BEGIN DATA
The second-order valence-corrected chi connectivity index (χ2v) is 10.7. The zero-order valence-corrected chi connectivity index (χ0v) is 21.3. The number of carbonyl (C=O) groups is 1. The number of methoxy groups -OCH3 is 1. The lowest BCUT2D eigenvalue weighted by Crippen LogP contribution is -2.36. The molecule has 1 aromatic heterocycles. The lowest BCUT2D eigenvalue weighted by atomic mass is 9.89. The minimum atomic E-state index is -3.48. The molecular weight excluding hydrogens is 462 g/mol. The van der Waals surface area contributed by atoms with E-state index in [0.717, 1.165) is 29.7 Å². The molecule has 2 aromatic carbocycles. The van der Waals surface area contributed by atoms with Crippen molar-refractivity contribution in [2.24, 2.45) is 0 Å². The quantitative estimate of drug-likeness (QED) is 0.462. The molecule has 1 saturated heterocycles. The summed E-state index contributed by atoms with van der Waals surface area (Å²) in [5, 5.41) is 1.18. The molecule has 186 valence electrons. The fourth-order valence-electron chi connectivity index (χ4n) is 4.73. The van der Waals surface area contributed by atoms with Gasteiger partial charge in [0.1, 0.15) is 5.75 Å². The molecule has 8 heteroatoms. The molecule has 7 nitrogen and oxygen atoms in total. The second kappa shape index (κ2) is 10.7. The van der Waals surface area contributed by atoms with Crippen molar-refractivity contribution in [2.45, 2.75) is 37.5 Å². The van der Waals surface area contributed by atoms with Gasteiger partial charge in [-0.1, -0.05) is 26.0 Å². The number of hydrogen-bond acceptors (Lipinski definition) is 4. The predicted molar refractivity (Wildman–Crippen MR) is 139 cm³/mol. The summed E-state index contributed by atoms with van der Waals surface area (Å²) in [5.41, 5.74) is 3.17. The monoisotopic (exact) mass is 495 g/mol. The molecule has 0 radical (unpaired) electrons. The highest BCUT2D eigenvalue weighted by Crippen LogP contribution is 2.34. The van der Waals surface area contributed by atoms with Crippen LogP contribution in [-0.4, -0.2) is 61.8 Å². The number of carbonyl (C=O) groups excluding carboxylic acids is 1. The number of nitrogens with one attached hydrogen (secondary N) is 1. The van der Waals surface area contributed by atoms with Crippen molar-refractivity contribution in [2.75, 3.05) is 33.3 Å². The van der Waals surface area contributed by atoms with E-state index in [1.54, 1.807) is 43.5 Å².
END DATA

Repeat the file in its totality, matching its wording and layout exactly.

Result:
The second-order valence-corrected chi connectivity index (χ2v) is 10.7. The zero-order valence-corrected chi connectivity index (χ0v) is 21.3. The number of carbonyl (C=O) groups is 1. The number of methoxy groups -OCH3 is 1. The lowest BCUT2D eigenvalue weighted by Crippen LogP contribution is -2.36. The molecule has 1 aromatic heterocycles. The lowest BCUT2D eigenvalue weighted by atomic mass is 9.89. The minimum atomic E-state index is -3.48. The molecular weight excluding hydrogens is 462 g/mol. The van der Waals surface area contributed by atoms with E-state index in [0.717, 1.165) is 29.7 Å². The molecule has 2 aromatic carbocycles. The van der Waals surface area contributed by atoms with Crippen molar-refractivity contribution in [2.24, 2.45) is 0 Å². The quantitative estimate of drug-likeness (QED) is 0.462. The molecule has 1 saturated heterocycles. The summed E-state index contributed by atoms with van der Waals surface area (Å²) in [5, 5.41) is 1.18. The molecule has 186 valence electrons. The fourth-order valence-electron chi connectivity index (χ4n) is 4.73. The van der Waals surface area contributed by atoms with Gasteiger partial charge in [0.1, 0.15) is 5.75 Å². The molecule has 8 heteroatoms. The molecule has 7 nitrogen and oxygen atoms in total. The second kappa shape index (κ2) is 10.7. The van der Waals surface area contributed by atoms with Crippen molar-refractivity contribution in [2.45, 2.75) is 37.5 Å². The van der Waals surface area contributed by atoms with Gasteiger partial charge in [-0.1, -0.05) is 26.0 Å². The number of hydrogen-bond acceptors (Lipinski definition) is 4. The predicted molar refractivity (Wildman–Crippen MR) is 139 cm³/mol. The summed E-state index contributed by atoms with van der Waals surface area (Å²) in [5.41, 5.74) is 3.17. The monoisotopic (exact) mass is 495 g/mol. The molecule has 0 radical (unpaired) electrons. The highest BCUT2D eigenvalue weighted by Crippen LogP contribution is 2.34. The van der Waals surface area contributed by atoms with Crippen LogP contribution in [-0.4, -0.2) is 61.8 Å². The number of carbonyl (C=O) groups excluding carboxylic acids is 1. The number of nitrogens with one attached hydrogen (secondary N) is 1. The van der Waals surface area contributed by atoms with Crippen molar-refractivity contribution in [2.75, 3.05) is 33.3 Å². The van der Waals surface area contributed by atoms with E-state index in [1.54, 1.807) is 43.5 Å².